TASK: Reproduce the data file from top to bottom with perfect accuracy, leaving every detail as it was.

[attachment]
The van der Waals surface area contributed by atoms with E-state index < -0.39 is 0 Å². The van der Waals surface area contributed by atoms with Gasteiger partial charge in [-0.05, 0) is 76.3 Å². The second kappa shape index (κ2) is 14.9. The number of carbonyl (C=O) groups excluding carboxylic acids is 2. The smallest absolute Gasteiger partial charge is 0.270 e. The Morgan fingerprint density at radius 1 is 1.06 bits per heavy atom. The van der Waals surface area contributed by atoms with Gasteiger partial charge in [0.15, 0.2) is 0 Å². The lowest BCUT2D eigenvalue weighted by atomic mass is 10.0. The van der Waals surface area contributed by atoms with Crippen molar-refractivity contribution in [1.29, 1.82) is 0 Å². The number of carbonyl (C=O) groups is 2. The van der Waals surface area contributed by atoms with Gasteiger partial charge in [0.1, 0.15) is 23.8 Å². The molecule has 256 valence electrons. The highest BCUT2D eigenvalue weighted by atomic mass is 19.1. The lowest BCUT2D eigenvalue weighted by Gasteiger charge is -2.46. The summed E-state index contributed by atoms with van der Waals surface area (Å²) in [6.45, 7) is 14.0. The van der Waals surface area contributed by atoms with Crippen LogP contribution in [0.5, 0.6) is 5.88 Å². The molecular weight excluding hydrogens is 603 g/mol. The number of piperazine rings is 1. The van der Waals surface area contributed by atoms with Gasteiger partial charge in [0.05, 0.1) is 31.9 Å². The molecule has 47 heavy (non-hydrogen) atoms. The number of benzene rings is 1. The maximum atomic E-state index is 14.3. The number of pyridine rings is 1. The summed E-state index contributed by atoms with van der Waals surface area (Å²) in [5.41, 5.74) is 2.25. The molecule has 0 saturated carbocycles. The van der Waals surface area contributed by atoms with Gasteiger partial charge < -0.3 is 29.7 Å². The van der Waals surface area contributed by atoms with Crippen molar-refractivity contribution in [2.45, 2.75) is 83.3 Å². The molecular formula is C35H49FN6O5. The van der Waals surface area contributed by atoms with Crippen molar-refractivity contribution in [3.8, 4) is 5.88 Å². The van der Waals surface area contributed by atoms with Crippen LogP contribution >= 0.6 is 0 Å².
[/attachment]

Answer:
The van der Waals surface area contributed by atoms with E-state index < -0.39 is 0 Å². The van der Waals surface area contributed by atoms with Gasteiger partial charge in [-0.05, 0) is 76.3 Å². The second kappa shape index (κ2) is 14.9. The number of carbonyl (C=O) groups excluding carboxylic acids is 2. The smallest absolute Gasteiger partial charge is 0.270 e. The Morgan fingerprint density at radius 1 is 1.06 bits per heavy atom. The van der Waals surface area contributed by atoms with Gasteiger partial charge in [0.15, 0.2) is 0 Å². The lowest BCUT2D eigenvalue weighted by atomic mass is 10.0. The van der Waals surface area contributed by atoms with Crippen molar-refractivity contribution in [1.29, 1.82) is 0 Å². The number of carbonyl (C=O) groups is 2. The van der Waals surface area contributed by atoms with Gasteiger partial charge in [0.1, 0.15) is 23.8 Å². The molecule has 256 valence electrons. The highest BCUT2D eigenvalue weighted by atomic mass is 19.1. The lowest BCUT2D eigenvalue weighted by Gasteiger charge is -2.46. The summed E-state index contributed by atoms with van der Waals surface area (Å²) in [6.45, 7) is 14.0. The van der Waals surface area contributed by atoms with Crippen LogP contribution in [0.5, 0.6) is 5.88 Å². The molecular weight excluding hydrogens is 603 g/mol. The number of piperazine rings is 1. The van der Waals surface area contributed by atoms with Gasteiger partial charge in [0.05, 0.1) is 31.9 Å². The molecule has 47 heavy (non-hydrogen) atoms. The number of benzene rings is 1. The maximum atomic E-state index is 14.3. The number of pyridine rings is 1. The summed E-state index contributed by atoms with van der Waals surface area (Å²) in [5.41, 5.74) is 2.25. The molecule has 0 saturated carbocycles. The van der Waals surface area contributed by atoms with Gasteiger partial charge < -0.3 is 29.7 Å². The van der Waals surface area contributed by atoms with Crippen molar-refractivity contribution in [2.45, 2.75) is 83.3 Å². The molecular formula is C35H49FN6O5. The van der Waals surface area contributed by atoms with Crippen molar-refractivity contribution in [3.8, 4) is 5.88 Å². The van der Waals surface area contributed by atoms with Crippen LogP contribution >= 0.6 is 0 Å².